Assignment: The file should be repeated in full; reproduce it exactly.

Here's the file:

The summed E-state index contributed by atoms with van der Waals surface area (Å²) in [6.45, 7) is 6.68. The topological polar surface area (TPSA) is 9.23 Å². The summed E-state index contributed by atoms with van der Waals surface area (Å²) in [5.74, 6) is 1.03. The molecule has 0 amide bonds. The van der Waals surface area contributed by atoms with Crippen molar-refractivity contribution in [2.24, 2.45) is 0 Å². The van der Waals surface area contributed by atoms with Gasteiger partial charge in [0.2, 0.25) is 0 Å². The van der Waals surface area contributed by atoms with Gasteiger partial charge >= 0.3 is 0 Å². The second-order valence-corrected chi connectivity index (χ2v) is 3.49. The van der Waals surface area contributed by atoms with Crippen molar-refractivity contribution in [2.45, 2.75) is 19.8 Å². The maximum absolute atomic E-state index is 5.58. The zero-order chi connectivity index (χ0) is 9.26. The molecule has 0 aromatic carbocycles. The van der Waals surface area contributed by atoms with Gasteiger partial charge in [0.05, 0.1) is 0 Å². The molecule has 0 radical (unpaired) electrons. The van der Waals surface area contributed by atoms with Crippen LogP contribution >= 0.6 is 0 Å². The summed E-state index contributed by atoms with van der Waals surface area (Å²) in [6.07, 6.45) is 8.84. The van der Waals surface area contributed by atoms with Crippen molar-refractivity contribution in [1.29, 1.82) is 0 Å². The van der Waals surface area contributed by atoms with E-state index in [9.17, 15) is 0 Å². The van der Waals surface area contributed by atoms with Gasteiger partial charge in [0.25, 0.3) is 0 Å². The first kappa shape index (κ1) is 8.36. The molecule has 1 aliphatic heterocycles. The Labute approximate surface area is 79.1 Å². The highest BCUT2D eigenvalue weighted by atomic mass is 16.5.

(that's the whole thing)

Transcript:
The summed E-state index contributed by atoms with van der Waals surface area (Å²) in [6.45, 7) is 6.68. The topological polar surface area (TPSA) is 9.23 Å². The summed E-state index contributed by atoms with van der Waals surface area (Å²) in [5.74, 6) is 1.03. The molecule has 0 amide bonds. The van der Waals surface area contributed by atoms with Crippen molar-refractivity contribution in [2.24, 2.45) is 0 Å². The van der Waals surface area contributed by atoms with Gasteiger partial charge in [0.2, 0.25) is 0 Å². The van der Waals surface area contributed by atoms with Gasteiger partial charge >= 0.3 is 0 Å². The second-order valence-corrected chi connectivity index (χ2v) is 3.49. The van der Waals surface area contributed by atoms with Crippen molar-refractivity contribution in [2.45, 2.75) is 19.8 Å². The maximum absolute atomic E-state index is 5.58. The zero-order chi connectivity index (χ0) is 9.26. The molecule has 0 aromatic carbocycles. The van der Waals surface area contributed by atoms with Gasteiger partial charge in [0.05, 0.1) is 0 Å². The molecule has 0 radical (unpaired) electrons. The van der Waals surface area contributed by atoms with Crippen LogP contribution >= 0.6 is 0 Å². The summed E-state index contributed by atoms with van der Waals surface area (Å²) in [6.07, 6.45) is 8.84. The van der Waals surface area contributed by atoms with Crippen molar-refractivity contribution in [1.29, 1.82) is 0 Å². The van der Waals surface area contributed by atoms with E-state index in [9.17, 15) is 0 Å². The van der Waals surface area contributed by atoms with Gasteiger partial charge in [0.25, 0.3) is 0 Å². The first kappa shape index (κ1) is 8.36. The molecule has 1 aliphatic heterocycles. The Labute approximate surface area is 79.1 Å². The highest BCUT2D eigenvalue weighted by atomic mass is 16.5.